But those words were written before Mr. Lam as an American journalist in 1991 visited the Whitehall detention center in Hong Kong and witnessed first-hand the lot of Vietnamese boat people who were trapped there.
I didn’t know what happened to the people who had continued to flee Vietnam after the Communist takeover. Mr. Lam’s book enlightened me to the sad truth: the first waves of people who fled were accepted into the United States and other countries, but the later ones who fled when the borders were closed were herded into refugee camps in places like Hong Kong, where they remained living in such inhuman and squalid conditions that some committed suicide and most feared being repatriated to Viet Nam where their lot would be no better.
These were the true victims of the war, a people nobody wanted. If they were returned, they would sent to “reeducation camps” where they would be tortured and forced to work as slaves in the NEZ, or New Economic Zone.
So, as hard as were the lives of those who made it to the United States, they were the lucky ones. In reading of this human tragedy—the lives of all those people who are of no use to the world—my own problems paled in comparison. In the course of history many peoples have suffered such displacements…
So, the question remained in my mind, what has happened to Vietnam since 1975, almost 39 years ago? Here I turned to Wikipedia. I’ll insert its summary here:
1976–present: reunification and reforms
“In the aftermath of the war, the government embarked on a mass campaign of collectivization of farms and factories. This caused economic chaos and resulted in triple-digit inflation, while national reconstruction efforts progressed slowly. At least one million South Vietnamese were sent to reeducation camps with an estimated 165,000 prisoners dying. Between 100,000 and 200,000 South Vietnamese were executed; another 50,000 died performing hard labor in "New Economic Zones.” In the late 1970s and early 1980s, millions of people fled the country in crudely built boats, creating an international humanitarian crisis; hundreds of thousands died at sea.
“In 1978, the Vietnamese military invaded Cambodia to remove from power the Khmer Rouge, who had been attacking Vietnamese border villages. Vietnam was victorious, installing a government in Cambodia which ruled until 1989. This action worsened relations with the Chinese, who launched a brief incursion into northern Vietnam in 1979. This conflict caused Vietnam to rely even more heavily on Soviet economic and military aid.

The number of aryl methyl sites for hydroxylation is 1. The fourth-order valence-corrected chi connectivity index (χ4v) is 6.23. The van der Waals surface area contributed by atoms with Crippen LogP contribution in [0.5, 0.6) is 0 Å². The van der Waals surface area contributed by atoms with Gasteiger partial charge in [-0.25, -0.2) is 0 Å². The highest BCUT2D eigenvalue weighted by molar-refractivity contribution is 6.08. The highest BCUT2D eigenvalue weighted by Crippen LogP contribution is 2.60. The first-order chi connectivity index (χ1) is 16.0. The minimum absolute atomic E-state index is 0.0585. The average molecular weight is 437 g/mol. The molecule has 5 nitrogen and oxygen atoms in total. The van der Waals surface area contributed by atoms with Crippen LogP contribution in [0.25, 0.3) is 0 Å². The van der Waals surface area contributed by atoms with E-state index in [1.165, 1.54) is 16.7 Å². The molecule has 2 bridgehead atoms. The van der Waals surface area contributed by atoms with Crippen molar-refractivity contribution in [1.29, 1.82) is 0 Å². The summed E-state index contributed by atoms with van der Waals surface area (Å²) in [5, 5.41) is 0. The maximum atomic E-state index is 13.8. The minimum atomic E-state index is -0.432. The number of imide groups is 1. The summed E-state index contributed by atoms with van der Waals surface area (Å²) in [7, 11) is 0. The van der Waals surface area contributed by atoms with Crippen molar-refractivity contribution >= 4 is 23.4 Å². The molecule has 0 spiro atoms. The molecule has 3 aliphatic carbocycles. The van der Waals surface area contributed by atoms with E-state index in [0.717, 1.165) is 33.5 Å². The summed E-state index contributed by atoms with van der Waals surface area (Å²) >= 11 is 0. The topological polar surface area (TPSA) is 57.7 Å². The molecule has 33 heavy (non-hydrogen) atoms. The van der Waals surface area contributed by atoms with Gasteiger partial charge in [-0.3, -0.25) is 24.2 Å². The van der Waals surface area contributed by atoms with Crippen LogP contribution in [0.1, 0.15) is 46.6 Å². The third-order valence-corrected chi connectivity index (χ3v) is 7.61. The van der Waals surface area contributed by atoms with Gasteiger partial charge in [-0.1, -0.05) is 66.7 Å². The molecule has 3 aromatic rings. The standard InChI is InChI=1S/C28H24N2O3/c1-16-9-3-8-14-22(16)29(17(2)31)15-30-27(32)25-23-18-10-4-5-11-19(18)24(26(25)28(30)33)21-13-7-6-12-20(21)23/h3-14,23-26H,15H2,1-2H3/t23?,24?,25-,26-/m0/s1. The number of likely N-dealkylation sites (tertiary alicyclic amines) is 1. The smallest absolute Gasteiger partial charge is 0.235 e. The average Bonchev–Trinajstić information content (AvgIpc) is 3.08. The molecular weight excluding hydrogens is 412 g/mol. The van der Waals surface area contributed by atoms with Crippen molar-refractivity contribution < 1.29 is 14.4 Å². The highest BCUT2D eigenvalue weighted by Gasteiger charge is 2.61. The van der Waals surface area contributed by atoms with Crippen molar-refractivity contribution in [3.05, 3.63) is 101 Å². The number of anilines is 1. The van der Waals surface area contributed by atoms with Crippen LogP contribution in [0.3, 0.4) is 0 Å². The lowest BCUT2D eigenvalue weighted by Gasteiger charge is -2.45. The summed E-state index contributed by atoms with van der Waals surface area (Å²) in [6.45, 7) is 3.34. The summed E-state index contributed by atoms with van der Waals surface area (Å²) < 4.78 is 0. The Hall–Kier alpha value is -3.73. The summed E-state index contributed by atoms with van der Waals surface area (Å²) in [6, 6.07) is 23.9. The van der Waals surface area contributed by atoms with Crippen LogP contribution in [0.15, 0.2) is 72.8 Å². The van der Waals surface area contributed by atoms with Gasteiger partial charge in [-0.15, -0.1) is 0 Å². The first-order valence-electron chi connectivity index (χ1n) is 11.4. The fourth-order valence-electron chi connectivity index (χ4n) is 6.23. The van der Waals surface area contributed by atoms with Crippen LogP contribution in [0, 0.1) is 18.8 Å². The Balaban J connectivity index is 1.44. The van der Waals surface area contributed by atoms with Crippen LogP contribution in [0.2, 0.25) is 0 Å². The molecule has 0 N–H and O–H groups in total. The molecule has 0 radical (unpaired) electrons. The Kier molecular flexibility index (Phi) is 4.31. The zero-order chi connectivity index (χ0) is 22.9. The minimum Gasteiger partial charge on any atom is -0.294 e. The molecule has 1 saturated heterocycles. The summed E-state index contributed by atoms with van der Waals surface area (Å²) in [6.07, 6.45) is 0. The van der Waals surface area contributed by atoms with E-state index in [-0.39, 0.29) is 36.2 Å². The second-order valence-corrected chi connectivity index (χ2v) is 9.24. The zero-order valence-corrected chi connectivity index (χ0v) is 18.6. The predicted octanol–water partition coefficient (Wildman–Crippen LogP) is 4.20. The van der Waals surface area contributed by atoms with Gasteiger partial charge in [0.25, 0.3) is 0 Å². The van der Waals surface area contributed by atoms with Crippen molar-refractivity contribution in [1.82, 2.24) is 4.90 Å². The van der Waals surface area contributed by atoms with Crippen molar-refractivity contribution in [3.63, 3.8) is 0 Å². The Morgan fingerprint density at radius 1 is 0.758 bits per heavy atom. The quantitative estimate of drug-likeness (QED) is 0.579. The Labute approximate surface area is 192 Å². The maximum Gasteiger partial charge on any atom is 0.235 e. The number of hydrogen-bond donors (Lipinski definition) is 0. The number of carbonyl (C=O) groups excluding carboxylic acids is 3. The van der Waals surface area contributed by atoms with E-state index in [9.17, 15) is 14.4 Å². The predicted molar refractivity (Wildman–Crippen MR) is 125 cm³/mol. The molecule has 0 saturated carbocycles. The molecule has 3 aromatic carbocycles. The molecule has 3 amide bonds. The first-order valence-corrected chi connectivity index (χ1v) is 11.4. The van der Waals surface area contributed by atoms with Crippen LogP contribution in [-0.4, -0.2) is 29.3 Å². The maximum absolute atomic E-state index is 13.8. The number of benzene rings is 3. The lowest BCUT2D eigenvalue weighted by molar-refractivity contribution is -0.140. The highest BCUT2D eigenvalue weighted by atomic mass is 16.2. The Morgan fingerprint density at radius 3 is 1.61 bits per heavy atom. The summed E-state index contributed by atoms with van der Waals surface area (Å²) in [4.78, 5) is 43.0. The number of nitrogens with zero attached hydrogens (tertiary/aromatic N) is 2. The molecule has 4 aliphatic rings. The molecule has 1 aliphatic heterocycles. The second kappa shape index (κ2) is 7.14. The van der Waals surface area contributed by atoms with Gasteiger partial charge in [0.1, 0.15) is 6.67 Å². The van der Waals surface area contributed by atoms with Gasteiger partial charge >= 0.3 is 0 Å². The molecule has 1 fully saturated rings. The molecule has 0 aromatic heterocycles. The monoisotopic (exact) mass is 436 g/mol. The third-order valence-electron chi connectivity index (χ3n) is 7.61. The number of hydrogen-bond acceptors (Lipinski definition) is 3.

“At the Sixth National Congress of the Communist Party of Vietnam in December 1986, reformist politicians replaced the "old guard" government with new leadership. The reformers were led by 71-year-old Nguyen Van Linh, who became the party's new general secretary. Linh and the reformers implemented a series of free-market reforms – known as Đổi Mới ("Renovation") – which carefully managed the transition from a planned economy to a "socialist-oriented market economy".
“Though the authority of the state remained unchallenged under Đổi Mới, the government encourages private ownership of farms and factories, economic deregulation and foreign investment, (italics mine) while maintaining control over strategic industries. The Vietnamese economy subsequently achieved strong growth in agricultural and industrial production, construction, exports and foreign investment. However, these reforms have also caused a rise in income inequality and gender disparities. “
Mr. Lam has visited Vietnam a number of times in recent years. He says the youth there are largely ignorant of their history; they are as enamored of new technology, new music and Western clothes as are American youth, actually, as are youth the world over. Tragic irony abounds ̶ wars have been fought and people have died only to have whatever they were about be rendered in time a moot point—communism as an economic system collapses of its own accord. Even if the government of Vietnam is still communistic, private enterprise is encouraged and Vietnam has been rebuilt.